1. PBoC jumps on the common prosperity train
“Common prosperity” is all the rage in Beijing these days.
Some context: The Party has promised for decades that it would achieve common prosperity for all Chinese – but has done little to actually get there.
More context: That’s all changing after an August 17 meeting of the Party’s top economic policy body (CCFEA), at which Xi Jinping declared that promoting common prosperity is now at the heart of his economic agenda.
In the wake of the CCFEA meeting, Party-state institutions have been scrambling to show that they are on board with Xi’s agenda.
The PBoC is no exception.
On Friday, the central bank held a meeting of its Party committee. At the meeting, the PBoC declared that:
- “[We must] make promoting common prosperity the starting point and focus of all of our financial work.”
Okay, cool. But what does that mean in practice?
For now, it appears to mean very little. The readout from the PBoC’s Friday meeting simply reiterated a bunch of policy priorities that will be very familiar to PBoC watchers, including:
- Maintaining reasonably sufficient liquidity
- Keeping the macro leverage ratio stable
- Making sure finance serves the real economy
- Supporting smaller businesses
- Protecting against financial risks
- Ensuring that the financial system aids in rural development
Get smart: For now, the common prosperity push will have little to no effect on monetary policy.
2. State Council gives business a break
File this one under boring but impactful.
On Tuesday, the State Council dropped a regulation on the registration and administration of market entities.
- The reg governs registration and deregistration of ALL businesses.
Some context: The new reg consolidates and rationalizes rules on business registration scattered across other regulations.
Most of the reg is operational, including sections on registration procedures and dossier requirements.
It will affect millions of businesses every year.
More context: China saw close to 24 million new businesses registered in 2020.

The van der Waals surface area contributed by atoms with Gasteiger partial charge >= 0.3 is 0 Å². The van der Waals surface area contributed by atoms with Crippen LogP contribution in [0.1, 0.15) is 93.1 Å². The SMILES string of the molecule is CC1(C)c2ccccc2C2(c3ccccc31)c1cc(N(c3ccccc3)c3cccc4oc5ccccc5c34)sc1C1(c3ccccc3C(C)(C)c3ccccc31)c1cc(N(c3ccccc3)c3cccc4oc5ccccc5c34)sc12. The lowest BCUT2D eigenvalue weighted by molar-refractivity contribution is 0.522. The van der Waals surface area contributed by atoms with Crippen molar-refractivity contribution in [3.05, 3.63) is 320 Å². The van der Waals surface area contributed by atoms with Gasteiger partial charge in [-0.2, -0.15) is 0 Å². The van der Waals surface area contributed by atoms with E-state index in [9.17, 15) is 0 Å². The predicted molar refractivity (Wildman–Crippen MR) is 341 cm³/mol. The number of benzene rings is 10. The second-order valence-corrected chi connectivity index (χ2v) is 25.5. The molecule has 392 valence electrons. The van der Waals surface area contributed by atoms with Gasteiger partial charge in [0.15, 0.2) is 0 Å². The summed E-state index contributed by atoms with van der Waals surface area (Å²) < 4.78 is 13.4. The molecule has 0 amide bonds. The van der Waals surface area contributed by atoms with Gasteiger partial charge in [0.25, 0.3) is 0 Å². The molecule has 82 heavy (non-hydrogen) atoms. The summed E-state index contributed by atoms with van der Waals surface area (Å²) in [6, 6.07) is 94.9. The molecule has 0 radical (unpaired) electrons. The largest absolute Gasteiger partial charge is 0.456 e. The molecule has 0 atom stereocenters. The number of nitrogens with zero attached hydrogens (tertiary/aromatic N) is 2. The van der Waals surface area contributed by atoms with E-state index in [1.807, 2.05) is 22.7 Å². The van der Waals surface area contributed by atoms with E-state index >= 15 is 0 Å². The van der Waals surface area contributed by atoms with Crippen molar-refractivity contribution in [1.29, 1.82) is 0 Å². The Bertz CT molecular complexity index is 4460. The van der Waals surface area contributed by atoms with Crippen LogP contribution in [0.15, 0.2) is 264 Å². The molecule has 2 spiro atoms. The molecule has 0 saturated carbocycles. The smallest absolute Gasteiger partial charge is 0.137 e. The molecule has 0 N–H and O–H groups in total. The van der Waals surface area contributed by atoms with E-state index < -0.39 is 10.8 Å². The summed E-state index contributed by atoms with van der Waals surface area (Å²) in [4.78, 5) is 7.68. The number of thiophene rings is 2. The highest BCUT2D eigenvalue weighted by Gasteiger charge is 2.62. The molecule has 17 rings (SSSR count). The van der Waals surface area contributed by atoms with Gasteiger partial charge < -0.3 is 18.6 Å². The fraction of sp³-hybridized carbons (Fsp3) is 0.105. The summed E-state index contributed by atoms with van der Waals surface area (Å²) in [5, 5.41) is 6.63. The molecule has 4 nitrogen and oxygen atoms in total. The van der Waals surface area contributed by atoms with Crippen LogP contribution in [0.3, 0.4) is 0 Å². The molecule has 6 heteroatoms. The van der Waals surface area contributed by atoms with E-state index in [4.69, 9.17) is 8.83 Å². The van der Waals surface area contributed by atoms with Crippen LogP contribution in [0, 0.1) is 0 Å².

The reg codifies the streamlined procedures for business registration underway since 2013 (Gov.cn):
- These require less documents, for a faster, more convenient process.
You may be surprised that market exit was the bigger problem.
- To cut time and costs, the reg sets up a fast track process for entity deregistration.
And businesses are allowed to take a break for the first time:
- A business can suspend operation for up to three years, while retaining their legal entity status, if they hit trouble due to natural disasters or other external events.
Get smart: We can talk about many other business environment problems. But the administrative requirements for business registration and deregistration have definitely improved.
Get smarter: We call it a win for Premier Li and his mission to cut red tape.
3. Xi sees the sights in Chengde
On Tuesday, Xi Jinping kept living it up in northern Hebei.
Xi spent the day in Chengde, a popular tourist spot and prefectural-level city just north of Beijing, visiting:
- The Chengde Mountain Resort – a complex of palaces and gardens used as a summer retreat by Qing dynasty emperors
- Puning Temple – nicknamed the “Big Buddha Temple”
- Chengde Museum – a new facility (2019) with Tibetan elements
- A village market
- A community-based service center for elderly home care
And…that’s about all we know from the snippets of reporting out so far.
Get smart: These inspection tours are meticulously planned – and every visit listed above sends a message about Xi’s areas of focus.
The quick rundown: Topics covered during this Hebei tour to date:
- Ecological civilization
- Green economy
- Religious affairs
- Ethnic unity
- Rural vitalization
- Elderly care services
Get smarter: No surprises here. These are all classic Xi policy initiatives. Expect more detail in the days to come.
4. The only way is Dongbei
Hey, old timer.
On Monday, Premier Li Keqiang presided over a meeting of the State Council Leading Group for Revitalizing the Northeastern Region and Old Industrial Bases.